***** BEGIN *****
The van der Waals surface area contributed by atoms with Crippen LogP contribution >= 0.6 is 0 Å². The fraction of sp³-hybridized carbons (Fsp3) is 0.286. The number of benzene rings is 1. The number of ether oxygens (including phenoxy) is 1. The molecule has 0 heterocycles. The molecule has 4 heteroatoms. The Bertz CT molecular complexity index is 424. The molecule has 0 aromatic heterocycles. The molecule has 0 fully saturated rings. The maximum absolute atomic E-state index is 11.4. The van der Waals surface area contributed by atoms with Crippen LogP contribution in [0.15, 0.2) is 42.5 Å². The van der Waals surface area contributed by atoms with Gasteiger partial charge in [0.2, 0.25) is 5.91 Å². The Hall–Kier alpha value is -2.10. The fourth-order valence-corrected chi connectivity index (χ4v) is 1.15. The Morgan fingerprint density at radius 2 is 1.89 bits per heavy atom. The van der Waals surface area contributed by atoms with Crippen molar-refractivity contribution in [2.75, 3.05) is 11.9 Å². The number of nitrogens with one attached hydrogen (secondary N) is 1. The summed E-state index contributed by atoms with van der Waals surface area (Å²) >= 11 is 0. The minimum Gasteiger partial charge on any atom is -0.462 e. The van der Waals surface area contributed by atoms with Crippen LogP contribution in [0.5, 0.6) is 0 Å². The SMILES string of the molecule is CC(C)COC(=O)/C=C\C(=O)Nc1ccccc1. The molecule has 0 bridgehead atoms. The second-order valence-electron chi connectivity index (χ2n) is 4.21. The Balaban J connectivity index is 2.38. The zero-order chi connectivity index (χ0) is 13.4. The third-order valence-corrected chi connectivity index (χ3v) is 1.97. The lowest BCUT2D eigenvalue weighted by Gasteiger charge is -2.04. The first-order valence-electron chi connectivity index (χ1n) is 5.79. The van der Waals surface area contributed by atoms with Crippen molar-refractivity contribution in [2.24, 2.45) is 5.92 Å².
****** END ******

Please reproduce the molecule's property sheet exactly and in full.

The van der Waals surface area contributed by atoms with Crippen LogP contribution >= 0.6 is 0 Å². The fraction of sp³-hybridized carbons (Fsp3) is 0.286. The number of benzene rings is 1. The number of ether oxygens (including phenoxy) is 1. The molecule has 0 heterocycles. The molecule has 4 heteroatoms. The Bertz CT molecular complexity index is 424. The molecule has 0 aromatic heterocycles. The molecule has 0 fully saturated rings. The maximum absolute atomic E-state index is 11.4. The van der Waals surface area contributed by atoms with Crippen LogP contribution in [0.15, 0.2) is 42.5 Å². The van der Waals surface area contributed by atoms with Gasteiger partial charge in [0.2, 0.25) is 5.91 Å². The Hall–Kier alpha value is -2.10. The fourth-order valence-corrected chi connectivity index (χ4v) is 1.15. The Morgan fingerprint density at radius 2 is 1.89 bits per heavy atom. The van der Waals surface area contributed by atoms with Crippen molar-refractivity contribution in [2.75, 3.05) is 11.9 Å². The number of nitrogens with one attached hydrogen (secondary N) is 1. The summed E-state index contributed by atoms with van der Waals surface area (Å²) >= 11 is 0. The minimum Gasteiger partial charge on any atom is -0.462 e. The van der Waals surface area contributed by atoms with Crippen LogP contribution in [0.5, 0.6) is 0 Å². The SMILES string of the molecule is CC(C)COC(=O)/C=C\C(=O)Nc1ccccc1. The molecule has 0 bridgehead atoms. The second-order valence-electron chi connectivity index (χ2n) is 4.21. The Balaban J connectivity index is 2.38. The zero-order chi connectivity index (χ0) is 13.4. The third-order valence-corrected chi connectivity index (χ3v) is 1.97. The lowest BCUT2D eigenvalue weighted by Gasteiger charge is -2.04. The first-order valence-electron chi connectivity index (χ1n) is 5.79. The van der Waals surface area contributed by atoms with Crippen molar-refractivity contribution in [2.24, 2.45) is 5.92 Å².